reliable and cost-effective transmission and access technologies thus helping spread banking services to rural areas. On the other hand, Virtual Private Network (VPN) licenses have increased from one (01) in 1996 to fifteen (15) in 2004.
Other Supporting Infrastructure
Telecommunication infrastructure alone cannot be cost-effective if it is delivered in isolation. Given the high cost of deploying telecommunications infrastructure such as Fibre Optic, there is need to have a holistic approach to social and economic infrastructure development strategy in the country.
The development of road networks and rural electrification schemes play a complimentary role in attracting telecommunication rollout. The existence of roads and electric power
whether via grid or off-grid (using renewable/non-renewable) technology can increase the uptake of ICT tools such as computers, TV, radio etc. This strategy is imperative for schools and clinics which are major growth points in urban and rural areas. Therefore, the delivery of integrated infrastructure (roads, electricity, telecommunications)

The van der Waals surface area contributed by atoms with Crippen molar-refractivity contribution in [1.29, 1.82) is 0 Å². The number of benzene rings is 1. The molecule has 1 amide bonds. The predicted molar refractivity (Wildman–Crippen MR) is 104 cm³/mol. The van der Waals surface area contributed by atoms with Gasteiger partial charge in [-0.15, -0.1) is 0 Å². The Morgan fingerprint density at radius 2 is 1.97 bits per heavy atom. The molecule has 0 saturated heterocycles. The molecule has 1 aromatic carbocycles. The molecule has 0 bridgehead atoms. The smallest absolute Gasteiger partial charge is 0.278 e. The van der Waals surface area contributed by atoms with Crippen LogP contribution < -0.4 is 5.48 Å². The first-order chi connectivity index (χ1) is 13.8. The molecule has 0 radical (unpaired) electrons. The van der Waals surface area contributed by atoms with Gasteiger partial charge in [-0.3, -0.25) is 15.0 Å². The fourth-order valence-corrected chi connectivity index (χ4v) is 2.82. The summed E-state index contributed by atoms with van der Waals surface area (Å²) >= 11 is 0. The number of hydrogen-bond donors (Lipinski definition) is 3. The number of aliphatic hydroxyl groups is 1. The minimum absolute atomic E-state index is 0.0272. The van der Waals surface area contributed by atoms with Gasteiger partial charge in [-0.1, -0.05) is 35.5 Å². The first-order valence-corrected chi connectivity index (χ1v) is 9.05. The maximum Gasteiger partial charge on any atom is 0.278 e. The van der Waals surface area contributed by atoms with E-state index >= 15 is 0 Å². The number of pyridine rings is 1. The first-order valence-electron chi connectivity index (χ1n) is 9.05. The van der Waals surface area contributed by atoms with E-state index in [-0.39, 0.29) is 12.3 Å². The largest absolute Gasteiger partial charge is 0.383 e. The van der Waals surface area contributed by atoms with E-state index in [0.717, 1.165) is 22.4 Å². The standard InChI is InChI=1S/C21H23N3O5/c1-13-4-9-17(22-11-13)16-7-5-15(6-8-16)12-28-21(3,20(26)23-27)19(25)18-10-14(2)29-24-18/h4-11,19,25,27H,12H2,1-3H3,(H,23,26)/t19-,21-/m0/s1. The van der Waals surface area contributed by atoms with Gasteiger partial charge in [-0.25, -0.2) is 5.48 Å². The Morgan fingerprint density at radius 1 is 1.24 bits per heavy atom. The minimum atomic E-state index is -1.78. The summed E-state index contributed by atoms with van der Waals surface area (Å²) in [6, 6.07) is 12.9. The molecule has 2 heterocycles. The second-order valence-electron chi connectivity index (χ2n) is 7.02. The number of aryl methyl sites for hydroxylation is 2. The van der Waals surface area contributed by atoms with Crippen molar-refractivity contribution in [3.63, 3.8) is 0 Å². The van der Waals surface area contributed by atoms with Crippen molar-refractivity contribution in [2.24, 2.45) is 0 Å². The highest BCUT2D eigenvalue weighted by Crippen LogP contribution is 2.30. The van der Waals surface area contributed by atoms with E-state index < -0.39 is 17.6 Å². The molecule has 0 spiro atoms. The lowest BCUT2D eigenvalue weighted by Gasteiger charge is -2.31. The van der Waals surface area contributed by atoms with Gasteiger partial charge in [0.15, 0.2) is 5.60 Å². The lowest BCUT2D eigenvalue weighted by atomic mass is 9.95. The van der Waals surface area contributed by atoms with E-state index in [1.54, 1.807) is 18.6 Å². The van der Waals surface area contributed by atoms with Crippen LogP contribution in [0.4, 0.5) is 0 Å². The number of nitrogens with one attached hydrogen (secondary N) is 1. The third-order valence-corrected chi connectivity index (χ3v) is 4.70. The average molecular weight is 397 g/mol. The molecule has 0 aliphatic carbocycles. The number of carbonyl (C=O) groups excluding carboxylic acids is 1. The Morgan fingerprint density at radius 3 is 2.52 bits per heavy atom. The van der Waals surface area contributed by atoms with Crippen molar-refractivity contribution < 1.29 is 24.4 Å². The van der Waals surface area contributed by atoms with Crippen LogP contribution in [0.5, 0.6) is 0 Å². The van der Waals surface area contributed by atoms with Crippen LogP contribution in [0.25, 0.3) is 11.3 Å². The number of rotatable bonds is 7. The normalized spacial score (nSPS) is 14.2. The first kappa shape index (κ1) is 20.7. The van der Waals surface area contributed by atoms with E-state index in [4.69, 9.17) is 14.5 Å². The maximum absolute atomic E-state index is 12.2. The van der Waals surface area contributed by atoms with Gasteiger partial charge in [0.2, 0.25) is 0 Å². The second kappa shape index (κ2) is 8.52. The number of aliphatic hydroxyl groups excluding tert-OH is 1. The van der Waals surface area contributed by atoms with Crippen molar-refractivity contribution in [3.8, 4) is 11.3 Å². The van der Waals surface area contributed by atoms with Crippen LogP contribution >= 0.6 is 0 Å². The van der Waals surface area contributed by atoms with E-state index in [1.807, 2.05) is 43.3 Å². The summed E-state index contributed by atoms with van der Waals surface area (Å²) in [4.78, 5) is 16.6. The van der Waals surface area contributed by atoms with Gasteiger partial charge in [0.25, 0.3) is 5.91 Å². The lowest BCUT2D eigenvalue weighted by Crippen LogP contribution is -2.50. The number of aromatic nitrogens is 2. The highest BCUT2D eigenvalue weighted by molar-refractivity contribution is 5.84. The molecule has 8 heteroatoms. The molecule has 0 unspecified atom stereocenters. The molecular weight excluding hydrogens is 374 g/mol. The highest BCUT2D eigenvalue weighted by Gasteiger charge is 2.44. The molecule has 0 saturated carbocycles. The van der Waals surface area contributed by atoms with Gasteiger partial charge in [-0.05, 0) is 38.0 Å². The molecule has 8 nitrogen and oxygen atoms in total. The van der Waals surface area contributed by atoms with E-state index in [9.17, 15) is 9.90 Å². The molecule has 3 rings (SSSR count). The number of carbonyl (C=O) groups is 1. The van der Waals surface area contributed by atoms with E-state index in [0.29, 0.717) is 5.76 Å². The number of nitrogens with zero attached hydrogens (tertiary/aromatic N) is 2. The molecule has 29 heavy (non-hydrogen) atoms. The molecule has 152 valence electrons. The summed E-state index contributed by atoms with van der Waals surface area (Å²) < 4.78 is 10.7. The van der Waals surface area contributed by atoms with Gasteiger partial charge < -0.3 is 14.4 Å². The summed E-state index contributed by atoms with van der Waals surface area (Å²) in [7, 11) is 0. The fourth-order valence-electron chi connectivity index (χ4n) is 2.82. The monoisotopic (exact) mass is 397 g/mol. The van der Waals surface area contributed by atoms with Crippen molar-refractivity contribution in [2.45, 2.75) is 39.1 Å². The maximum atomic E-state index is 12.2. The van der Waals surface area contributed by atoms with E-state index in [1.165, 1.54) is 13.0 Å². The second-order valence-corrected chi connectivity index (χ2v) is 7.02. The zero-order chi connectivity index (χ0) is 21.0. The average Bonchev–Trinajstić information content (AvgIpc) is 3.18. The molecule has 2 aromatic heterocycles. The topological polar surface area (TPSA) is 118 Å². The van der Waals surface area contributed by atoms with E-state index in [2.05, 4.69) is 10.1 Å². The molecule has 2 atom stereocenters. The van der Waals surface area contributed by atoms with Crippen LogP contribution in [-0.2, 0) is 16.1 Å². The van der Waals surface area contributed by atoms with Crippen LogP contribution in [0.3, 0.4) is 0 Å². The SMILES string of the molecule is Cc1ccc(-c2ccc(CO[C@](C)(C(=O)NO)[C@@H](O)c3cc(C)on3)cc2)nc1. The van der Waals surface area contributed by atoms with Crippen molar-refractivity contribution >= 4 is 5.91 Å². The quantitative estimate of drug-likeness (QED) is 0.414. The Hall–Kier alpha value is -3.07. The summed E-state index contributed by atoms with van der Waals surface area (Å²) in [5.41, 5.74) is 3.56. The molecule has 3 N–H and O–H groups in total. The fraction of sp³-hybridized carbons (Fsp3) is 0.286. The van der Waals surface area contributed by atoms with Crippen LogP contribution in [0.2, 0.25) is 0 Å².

should be adopted as a deliberate measure during design and construction of schools, clinics, farming blocks and resettlement schemes etc. This approach tends to lower the overall cost of delivering infrastructure especially in rural areas and in turn lowers the cost of services to the end user.
Therefore, some of the challenges in the deployment and delivery of telecommunications infrastructure across the country are;
- High technology acquisition and deployment costs especially in the development of the national telecommunications backbone infrastructure;
- Limited coverage and poor quality of existing telecommunications and Internet infrastructure in the country;
- High cost and limited access to ICT infrastructure incurred by individuals and businesses;
- Lack of special incentives for private sector participation in the development, management and operation of ICT and related infrastructure projects;
- Monopolies in wholesale and retail markets of the telecommunication services sub-sector including infrastructure;
- Duplication of communications infrastructure, especially in the public sector resulting under-utilisation of scarce resources;
- Lack of universal access/service goals coupled with lack of a rural telecommunication infrastructure and service development strategy;
- Inadequate licensing framework given the convergence in telecommunications and Broadcasting and the emergence of new services offered by new technologies;
- Lack of a structured and streamlined Internet governance system in the country; and
- Legalising and regulation of outlawed but cost-effective technologies such as Voice over Internet Protocol (VoIP)